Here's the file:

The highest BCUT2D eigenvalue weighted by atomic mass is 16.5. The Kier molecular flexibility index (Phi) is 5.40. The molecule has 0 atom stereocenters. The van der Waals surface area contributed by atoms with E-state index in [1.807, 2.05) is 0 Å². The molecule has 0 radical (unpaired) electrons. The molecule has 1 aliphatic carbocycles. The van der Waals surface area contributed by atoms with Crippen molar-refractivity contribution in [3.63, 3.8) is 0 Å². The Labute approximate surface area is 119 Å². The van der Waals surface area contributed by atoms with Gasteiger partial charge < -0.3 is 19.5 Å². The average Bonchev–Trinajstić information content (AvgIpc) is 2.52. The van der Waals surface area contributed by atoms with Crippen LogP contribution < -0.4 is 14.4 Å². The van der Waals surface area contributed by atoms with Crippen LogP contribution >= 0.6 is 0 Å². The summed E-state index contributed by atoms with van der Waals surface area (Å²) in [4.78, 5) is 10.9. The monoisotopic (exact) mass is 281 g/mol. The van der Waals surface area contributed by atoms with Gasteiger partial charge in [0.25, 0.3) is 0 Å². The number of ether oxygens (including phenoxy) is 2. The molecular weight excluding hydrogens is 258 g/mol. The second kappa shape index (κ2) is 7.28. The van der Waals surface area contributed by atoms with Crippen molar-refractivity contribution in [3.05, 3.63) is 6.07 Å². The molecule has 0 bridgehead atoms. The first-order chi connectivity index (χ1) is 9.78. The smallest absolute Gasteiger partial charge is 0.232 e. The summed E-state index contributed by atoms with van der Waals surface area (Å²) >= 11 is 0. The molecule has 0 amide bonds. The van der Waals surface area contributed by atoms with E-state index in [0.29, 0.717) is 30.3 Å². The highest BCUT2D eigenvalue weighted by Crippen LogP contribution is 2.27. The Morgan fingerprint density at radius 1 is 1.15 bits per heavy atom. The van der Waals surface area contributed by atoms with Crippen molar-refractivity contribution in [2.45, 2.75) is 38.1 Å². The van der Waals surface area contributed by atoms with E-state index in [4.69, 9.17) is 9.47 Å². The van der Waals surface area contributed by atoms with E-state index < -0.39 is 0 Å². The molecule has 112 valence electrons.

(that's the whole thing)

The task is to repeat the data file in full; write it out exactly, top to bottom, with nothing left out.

The highest BCUT2D eigenvalue weighted by atomic mass is 16.5. The Kier molecular flexibility index (Phi) is 5.40. The molecule has 0 atom stereocenters. The van der Waals surface area contributed by atoms with E-state index in [1.807, 2.05) is 0 Å². The molecule has 0 radical (unpaired) electrons. The molecule has 1 aliphatic carbocycles. The van der Waals surface area contributed by atoms with Crippen molar-refractivity contribution in [3.63, 3.8) is 0 Å². The Labute approximate surface area is 119 Å². The van der Waals surface area contributed by atoms with Gasteiger partial charge < -0.3 is 19.5 Å². The average Bonchev–Trinajstić information content (AvgIpc) is 2.52. The van der Waals surface area contributed by atoms with Crippen LogP contribution < -0.4 is 14.4 Å². The van der Waals surface area contributed by atoms with Crippen LogP contribution >= 0.6 is 0 Å². The summed E-state index contributed by atoms with van der Waals surface area (Å²) in [4.78, 5) is 10.9. The monoisotopic (exact) mass is 281 g/mol. The van der Waals surface area contributed by atoms with Gasteiger partial charge in [0.25, 0.3) is 0 Å². The number of ether oxygens (including phenoxy) is 2. The molecular weight excluding hydrogens is 258 g/mol. The second kappa shape index (κ2) is 7.28. The van der Waals surface area contributed by atoms with Crippen molar-refractivity contribution in [3.05, 3.63) is 6.07 Å². The molecule has 0 bridgehead atoms. The first-order chi connectivity index (χ1) is 9.78. The smallest absolute Gasteiger partial charge is 0.232 e. The summed E-state index contributed by atoms with van der Waals surface area (Å²) >= 11 is 0. The molecule has 0 amide bonds. The van der Waals surface area contributed by atoms with E-state index in [0.29, 0.717) is 30.3 Å². The highest BCUT2D eigenvalue weighted by Crippen LogP contribution is 2.27. The Morgan fingerprint density at radius 1 is 1.15 bits per heavy atom. The van der Waals surface area contributed by atoms with Crippen molar-refractivity contribution in [2.45, 2.75) is 38.1 Å². The van der Waals surface area contributed by atoms with E-state index in [4.69, 9.17) is 9.47 Å². The van der Waals surface area contributed by atoms with E-state index < -0.39 is 0 Å². The molecule has 112 valence electrons.